Originally published by EmbraceRace on Medium.
“The arc of the moral universe is long, but it bends toward justice.”
Who said that?
If you answered Rev. Martin Luther King Jr., you’d be absolutely right. But was he the first one to say these words?
As it turns out, the 19th-century Unitarian minister and abolitionist Theodore Parker appears to be the originator. In 1853, Parker wrote:
I do not pretend to understand the moral universe. The arc is a long one. My eye reaches but little ways. I cannot calculate the curve and complete the figure by experience of sight. I can divine it by conscience. And from what I see I am sure it bends toward justice.
Things refuse to be mismanaged long. Jefferson trembled when he thought of slavery and remembered that God is just. Ere long all America will tremble.
Parker was a vigorous reformer, publicly advocating disobedience of the Fugitive Slave Law that had undercut the Compromise of 1850. He hid fugitives from slavery in his home and was indicted for it. Parker didn’t just talk the talk; he walked the walk. And though he sadly didn’t live to see the end of slavery in 1865, he lived his life in constant hope and expectation of it.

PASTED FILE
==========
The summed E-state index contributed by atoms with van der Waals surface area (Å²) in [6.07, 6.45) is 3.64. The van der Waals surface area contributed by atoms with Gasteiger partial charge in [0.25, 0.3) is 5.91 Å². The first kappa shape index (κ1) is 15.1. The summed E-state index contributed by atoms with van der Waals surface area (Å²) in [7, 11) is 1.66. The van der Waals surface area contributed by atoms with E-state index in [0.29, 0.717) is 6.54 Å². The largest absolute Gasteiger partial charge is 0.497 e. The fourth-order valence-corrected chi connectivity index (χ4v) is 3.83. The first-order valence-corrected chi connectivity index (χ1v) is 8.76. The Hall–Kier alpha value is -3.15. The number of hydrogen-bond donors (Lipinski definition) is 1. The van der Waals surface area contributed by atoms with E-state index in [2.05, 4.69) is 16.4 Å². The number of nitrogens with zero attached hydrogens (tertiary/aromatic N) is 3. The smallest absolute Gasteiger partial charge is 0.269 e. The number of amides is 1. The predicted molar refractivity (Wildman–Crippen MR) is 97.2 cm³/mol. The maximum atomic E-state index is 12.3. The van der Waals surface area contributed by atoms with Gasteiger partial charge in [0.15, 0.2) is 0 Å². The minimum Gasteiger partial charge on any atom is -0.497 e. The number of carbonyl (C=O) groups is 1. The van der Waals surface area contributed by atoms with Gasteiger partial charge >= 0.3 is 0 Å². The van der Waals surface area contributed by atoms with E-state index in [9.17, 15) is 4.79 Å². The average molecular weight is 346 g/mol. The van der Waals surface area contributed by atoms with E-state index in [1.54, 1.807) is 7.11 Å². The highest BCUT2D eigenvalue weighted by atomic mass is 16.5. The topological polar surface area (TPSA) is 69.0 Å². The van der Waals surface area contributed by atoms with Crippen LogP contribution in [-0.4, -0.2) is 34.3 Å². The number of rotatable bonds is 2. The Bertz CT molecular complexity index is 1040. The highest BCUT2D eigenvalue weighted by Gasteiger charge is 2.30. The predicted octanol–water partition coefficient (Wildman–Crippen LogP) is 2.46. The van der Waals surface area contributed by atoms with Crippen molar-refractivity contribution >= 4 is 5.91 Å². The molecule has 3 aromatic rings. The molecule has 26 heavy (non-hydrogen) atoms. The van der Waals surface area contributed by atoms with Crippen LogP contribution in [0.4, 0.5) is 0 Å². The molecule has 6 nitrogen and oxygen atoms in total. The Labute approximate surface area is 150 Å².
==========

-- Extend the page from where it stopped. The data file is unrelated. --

In 1918, a book titled Readings from Great Authors attributed a sharper and more concise version of the saying to Parker. MLK then incorporated the new version into many of his speeches, including the famous Selma speech in 1965:
How long? Not long. Because the arc of the moral universe is long, but it bends toward justice. How long? Not long.
According to Stanford history professor Clayborne Carson, MLK often evoked the words and ideas of 19th-century abolitionists and theologians. Long before America’s 1960s civil rights movement, the antebellum abolitionist struggle was among the most important of our national movements, Carson notes. So it’s not surprising that MLK drew on that intellectual heritage in his own rhetoric.
The point here really isn’t that MLK wasn’t the first to say these words. The point is that the social justice tradition in America stretches back centuries and includes people of every race. I don’t tell my white daughters about Parker because I want them to feel self-satisfied about the role white people have played in our civil rights history.
Rather, I want them to see themselves reflected in Parker, especially because our family is Unitarian Universalist. I want them to understand that we all have a role and we all bear a responsibility as we walk forward to justice. I want them to know that we all have to put our shoulders to the wheel together; that we all have to push hard to get the long arc of the moral universe to bend; and that the struggle for justice, centuries old now, will continue long after we are gone. There is sadness in that, but hope too — and love.
In 2010, President Obama — whom my girls adore — had a new rug installed in the Oval Office. Woven into it are some of BHO’s favorite inspirational quotes, including these words about “bending toward justice.” And so Theodore Parker’s words travel forward, through MLK and to our first African American President. There’s beauty in that. And struggle. And truth.
Let’s make sure all of our kids know about it.